It’s finally time for Ontario’s political leaders to go toe-to-toe for the top job in the province.
Starting Monday at 6 p.m. ET, the leaders of Ontario’s three main political parties kicked off the provincial election campaign with the first of three televised debates.
Liberal Leader Kathleen Wynne, Progressive Conservative Leader Doug Ford and New Democratic Party Leader Andrea Horwath will took part in the event, which is being broadcasted by City TV.
The debate is a chance for the leaders to share their vision for the province and how they plan to get there. It also provides an opportunity for voters to see who’s most prepared to lead Ontario.
But will these politicians appeal to the issues Ontarians seem to care most about?
The debate began with a questions about de-escalation training for police and carding by police, resulting in a lively conversation on the current government’s legislation on police training, funding and accountability of officers.
Ford announced he intends to invest $5 billion on “rapid transit” in the GTA, including relief lines, while Wynne responded by saying transit should be built to supply the whole province, not just the GTA.
Ford called Wynne “disingenuous” on multiple occasions and asked her when she “lost her way.”
“What I believe is government exists to do the things that people can’t do themselves,” Wynne said in response. “And I don’t understand how cutting actually helps people.”
In a particularly interesting event in the discussion, Ford turned to Wynne and said she has “a nice smile on her face” before she confronts him. The premier responded with “you do too.”
When the topic of Hydro One was brought into the open discussion, Horwath took the opportunity to compare the Liberal and PC parties future plans.
“The electricity system under Mr. Ford and Ms. Wynne will stay in private hands and operate under the interest of private shareholders,” Horwath said.
Although both Wynne and Horwath asked Ford what exactly would be included in his promised 4 per cent budget cut, the provincial PC leader did not provide specifics.
In her closing statement, Wynne said Ford’s perspective is about “cutting” while Horwath’s position is “magical thinking.”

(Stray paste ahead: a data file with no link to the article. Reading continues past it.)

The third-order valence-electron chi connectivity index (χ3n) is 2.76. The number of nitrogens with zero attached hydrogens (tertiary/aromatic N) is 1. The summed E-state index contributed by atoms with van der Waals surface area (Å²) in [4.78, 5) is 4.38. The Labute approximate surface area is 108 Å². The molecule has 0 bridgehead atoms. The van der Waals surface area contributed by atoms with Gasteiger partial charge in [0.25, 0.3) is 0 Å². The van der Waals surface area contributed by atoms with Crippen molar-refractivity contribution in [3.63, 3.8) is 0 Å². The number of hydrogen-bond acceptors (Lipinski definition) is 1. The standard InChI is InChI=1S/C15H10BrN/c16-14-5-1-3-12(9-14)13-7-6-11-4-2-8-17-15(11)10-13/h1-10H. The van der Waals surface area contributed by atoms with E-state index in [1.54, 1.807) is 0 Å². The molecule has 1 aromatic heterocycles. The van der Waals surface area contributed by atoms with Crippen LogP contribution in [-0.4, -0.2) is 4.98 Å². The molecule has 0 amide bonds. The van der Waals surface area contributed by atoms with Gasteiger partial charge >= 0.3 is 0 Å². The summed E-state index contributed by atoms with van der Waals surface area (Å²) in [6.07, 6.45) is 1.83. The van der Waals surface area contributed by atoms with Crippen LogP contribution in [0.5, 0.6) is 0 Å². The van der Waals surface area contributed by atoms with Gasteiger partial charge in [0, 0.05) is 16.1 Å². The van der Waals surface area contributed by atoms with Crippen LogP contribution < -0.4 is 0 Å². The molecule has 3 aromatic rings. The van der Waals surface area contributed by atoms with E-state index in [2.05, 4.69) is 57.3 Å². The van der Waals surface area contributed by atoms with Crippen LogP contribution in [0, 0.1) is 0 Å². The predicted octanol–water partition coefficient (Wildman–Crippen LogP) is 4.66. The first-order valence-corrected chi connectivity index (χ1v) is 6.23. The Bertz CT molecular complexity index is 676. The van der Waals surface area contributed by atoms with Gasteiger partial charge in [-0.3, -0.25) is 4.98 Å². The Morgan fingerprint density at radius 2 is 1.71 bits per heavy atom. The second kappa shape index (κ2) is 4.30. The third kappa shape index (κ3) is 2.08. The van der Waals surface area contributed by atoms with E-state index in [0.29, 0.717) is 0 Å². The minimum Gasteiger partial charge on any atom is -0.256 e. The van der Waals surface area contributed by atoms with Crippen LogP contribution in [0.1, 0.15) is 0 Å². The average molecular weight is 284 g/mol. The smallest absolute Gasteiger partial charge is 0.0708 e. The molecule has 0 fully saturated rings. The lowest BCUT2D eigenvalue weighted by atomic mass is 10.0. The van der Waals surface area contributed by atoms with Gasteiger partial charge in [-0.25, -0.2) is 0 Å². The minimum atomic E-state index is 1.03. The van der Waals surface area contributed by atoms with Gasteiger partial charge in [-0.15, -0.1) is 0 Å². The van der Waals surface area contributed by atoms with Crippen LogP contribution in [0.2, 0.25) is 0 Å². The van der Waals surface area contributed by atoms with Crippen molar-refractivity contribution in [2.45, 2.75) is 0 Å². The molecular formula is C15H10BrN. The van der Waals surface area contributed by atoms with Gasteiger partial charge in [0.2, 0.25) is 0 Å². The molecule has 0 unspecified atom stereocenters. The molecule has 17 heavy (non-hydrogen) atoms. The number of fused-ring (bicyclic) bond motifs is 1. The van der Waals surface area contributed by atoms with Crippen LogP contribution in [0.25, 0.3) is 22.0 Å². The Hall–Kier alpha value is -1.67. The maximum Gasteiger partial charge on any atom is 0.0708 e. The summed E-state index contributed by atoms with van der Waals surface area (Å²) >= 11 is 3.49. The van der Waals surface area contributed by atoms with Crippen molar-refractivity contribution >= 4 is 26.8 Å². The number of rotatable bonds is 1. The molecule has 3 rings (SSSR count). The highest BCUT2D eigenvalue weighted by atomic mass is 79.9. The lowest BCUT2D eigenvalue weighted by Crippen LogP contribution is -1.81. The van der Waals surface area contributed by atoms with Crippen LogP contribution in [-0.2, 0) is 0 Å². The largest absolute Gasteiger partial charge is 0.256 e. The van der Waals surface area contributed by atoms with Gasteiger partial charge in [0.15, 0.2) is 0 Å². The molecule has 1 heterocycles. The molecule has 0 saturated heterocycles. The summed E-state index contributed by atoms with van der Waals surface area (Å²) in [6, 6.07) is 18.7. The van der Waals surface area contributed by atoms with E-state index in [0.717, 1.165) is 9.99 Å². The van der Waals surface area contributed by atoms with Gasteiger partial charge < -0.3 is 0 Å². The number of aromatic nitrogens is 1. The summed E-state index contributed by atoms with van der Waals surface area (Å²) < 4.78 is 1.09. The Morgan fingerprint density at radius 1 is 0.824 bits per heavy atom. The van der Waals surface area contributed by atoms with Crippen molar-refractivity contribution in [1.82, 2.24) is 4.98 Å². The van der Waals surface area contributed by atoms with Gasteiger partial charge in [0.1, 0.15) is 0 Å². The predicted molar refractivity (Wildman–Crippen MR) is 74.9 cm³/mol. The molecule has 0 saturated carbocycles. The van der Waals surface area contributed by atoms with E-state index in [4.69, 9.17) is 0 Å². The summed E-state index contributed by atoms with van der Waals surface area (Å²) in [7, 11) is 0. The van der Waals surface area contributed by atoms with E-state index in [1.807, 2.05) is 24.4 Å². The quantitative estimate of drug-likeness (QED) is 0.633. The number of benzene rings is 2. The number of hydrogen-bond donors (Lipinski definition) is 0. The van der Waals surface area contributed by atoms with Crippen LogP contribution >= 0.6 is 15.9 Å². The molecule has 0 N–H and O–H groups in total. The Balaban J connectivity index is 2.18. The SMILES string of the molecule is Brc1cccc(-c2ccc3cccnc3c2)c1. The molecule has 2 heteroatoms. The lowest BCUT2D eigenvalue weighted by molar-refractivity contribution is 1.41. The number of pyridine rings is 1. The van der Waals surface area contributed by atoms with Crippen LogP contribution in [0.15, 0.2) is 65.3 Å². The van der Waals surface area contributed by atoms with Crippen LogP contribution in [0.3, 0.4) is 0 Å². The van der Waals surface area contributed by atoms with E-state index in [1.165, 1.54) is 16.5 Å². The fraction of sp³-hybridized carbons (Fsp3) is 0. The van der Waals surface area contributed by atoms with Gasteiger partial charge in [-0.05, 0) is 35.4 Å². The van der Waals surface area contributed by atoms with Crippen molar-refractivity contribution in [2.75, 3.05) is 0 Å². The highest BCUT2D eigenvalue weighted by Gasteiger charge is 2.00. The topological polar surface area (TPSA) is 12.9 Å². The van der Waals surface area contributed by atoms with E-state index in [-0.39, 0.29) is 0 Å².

“This election’s our opportunity to do something completely different,” Horwath said in her final statement. “Together we can change this province for the better.”
“After 15 year of mismanagements, scandals and waste of your hard earned tax dollars, the Liberal government is desperate to hold on to power,” Ford said. “You know me, I’m for the little guy.”
Yahoo Canada conducted an online poll in recent weeks where more than 7,000 voted on the most important issue leading up to the June 7 election.
Here are the top five issues as of Monday, according to the poll results:
- Health care (25%)
- Government accountability (16%)
- Provincial debt (15%)
- Taxes (14%)
- Economic growth (8%)
A recent poll of 1,010 eligible voters conducted on May 3 and 4 by Pollara Strategic Insights for Maclean’s shows Ford’s PC party comfortably in the lead with 40 per cent support, followed by the NDP at 30 per cent and the Liberals at 23 per cent.
According to poll averages compiled by CBC News’ Poll Tracker, Ford has the most to lose heading into the election campaign. As of Monday, the PCs sit at 42.7 per cent support, followed by the Liberals at 25.8 per cent, the NDP at 24.9 per cent and the Greens at 5.1 per cent.
Projections from CBC News suggest the PCs have a 92.2 per cent of winning a majority.
Ford is a relative newcomer to provincial politics. He does not hold a seat in the Ontario Legislature. Before narrowly winning the PC leadership race in March, Ford’s only political experience was as a Toronto city councillor from 2010 to 2014.
Wynne has served as the premier of Ontario since 2013. She was first elected as an MPP in Ontario in 2003, serving as a minister for five departments. Wynne has been re-elected three times as an MPP since entering provincial politics.
Horwath was first elected as an MPP in 2004 after being elected to city council in Hamilton, Ont., in 1997. She is the longest-serving provincial party leader in Ontario. Horwath was chosen to lead her party in 2009.
Follow along with our live blog below for the latest updates from the debate.
With files from Elisabetta Bianchini